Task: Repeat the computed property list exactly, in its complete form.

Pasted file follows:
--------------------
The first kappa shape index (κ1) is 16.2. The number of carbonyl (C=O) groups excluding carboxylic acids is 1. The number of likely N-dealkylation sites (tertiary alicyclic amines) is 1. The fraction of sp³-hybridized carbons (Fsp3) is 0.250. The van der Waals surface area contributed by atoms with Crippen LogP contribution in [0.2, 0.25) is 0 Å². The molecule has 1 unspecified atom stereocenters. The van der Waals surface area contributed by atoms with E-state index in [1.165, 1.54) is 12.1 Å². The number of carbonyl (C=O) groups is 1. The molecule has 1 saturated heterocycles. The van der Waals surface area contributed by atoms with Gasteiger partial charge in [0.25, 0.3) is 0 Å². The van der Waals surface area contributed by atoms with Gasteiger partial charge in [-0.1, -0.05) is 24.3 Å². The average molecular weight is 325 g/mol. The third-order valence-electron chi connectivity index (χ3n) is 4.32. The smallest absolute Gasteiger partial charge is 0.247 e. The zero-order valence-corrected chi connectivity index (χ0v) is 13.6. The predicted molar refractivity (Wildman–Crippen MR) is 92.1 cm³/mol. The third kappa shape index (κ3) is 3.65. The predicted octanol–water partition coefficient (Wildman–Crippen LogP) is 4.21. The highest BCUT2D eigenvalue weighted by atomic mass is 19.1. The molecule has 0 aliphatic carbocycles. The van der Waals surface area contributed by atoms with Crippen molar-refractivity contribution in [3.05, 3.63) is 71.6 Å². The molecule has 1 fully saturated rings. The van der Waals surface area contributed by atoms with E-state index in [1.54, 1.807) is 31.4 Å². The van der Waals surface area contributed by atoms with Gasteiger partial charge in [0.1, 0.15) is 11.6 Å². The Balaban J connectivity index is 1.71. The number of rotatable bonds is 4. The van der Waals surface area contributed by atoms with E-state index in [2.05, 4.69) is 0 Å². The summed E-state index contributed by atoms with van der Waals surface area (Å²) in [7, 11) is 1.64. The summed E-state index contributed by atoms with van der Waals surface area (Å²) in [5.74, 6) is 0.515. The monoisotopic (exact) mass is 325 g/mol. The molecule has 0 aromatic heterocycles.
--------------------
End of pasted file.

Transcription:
The first kappa shape index (κ1) is 16.2. The number of carbonyl (C=O) groups excluding carboxylic acids is 1. The number of likely N-dealkylation sites (tertiary alicyclic amines) is 1. The fraction of sp³-hybridized carbons (Fsp3) is 0.250. The van der Waals surface area contributed by atoms with Crippen LogP contribution in [0.2, 0.25) is 0 Å². The molecule has 1 unspecified atom stereocenters. The van der Waals surface area contributed by atoms with E-state index in [1.165, 1.54) is 12.1 Å². The number of carbonyl (C=O) groups is 1. The molecule has 1 saturated heterocycles. The van der Waals surface area contributed by atoms with Gasteiger partial charge in [0.25, 0.3) is 0 Å². The van der Waals surface area contributed by atoms with Gasteiger partial charge in [-0.1, -0.05) is 24.3 Å². The average molecular weight is 325 g/mol. The third-order valence-electron chi connectivity index (χ3n) is 4.32. The smallest absolute Gasteiger partial charge is 0.247 e. The zero-order valence-corrected chi connectivity index (χ0v) is 13.6. The predicted molar refractivity (Wildman–Crippen MR) is 92.1 cm³/mol. The third kappa shape index (κ3) is 3.65. The predicted octanol–water partition coefficient (Wildman–Crippen LogP) is 4.21. The highest BCUT2D eigenvalue weighted by atomic mass is 19.1. The molecule has 0 aliphatic carbocycles. The van der Waals surface area contributed by atoms with Crippen molar-refractivity contribution in [3.05, 3.63) is 71.6 Å². The molecule has 1 fully saturated rings. The van der Waals surface area contributed by atoms with E-state index in [1.54, 1.807) is 31.4 Å². The van der Waals surface area contributed by atoms with Gasteiger partial charge in [0.1, 0.15) is 11.6 Å². The Balaban J connectivity index is 1.71. The number of rotatable bonds is 4. The van der Waals surface area contributed by atoms with E-state index in [2.05, 4.69) is 0 Å². The summed E-state index contributed by atoms with van der Waals surface area (Å²) in [7, 11) is 1.64. The summed E-state index contributed by atoms with van der Waals surface area (Å²) in [5.74, 6) is 0.515. The monoisotopic (exact) mass is 325 g/mol. The molecule has 0 aromatic heterocycles.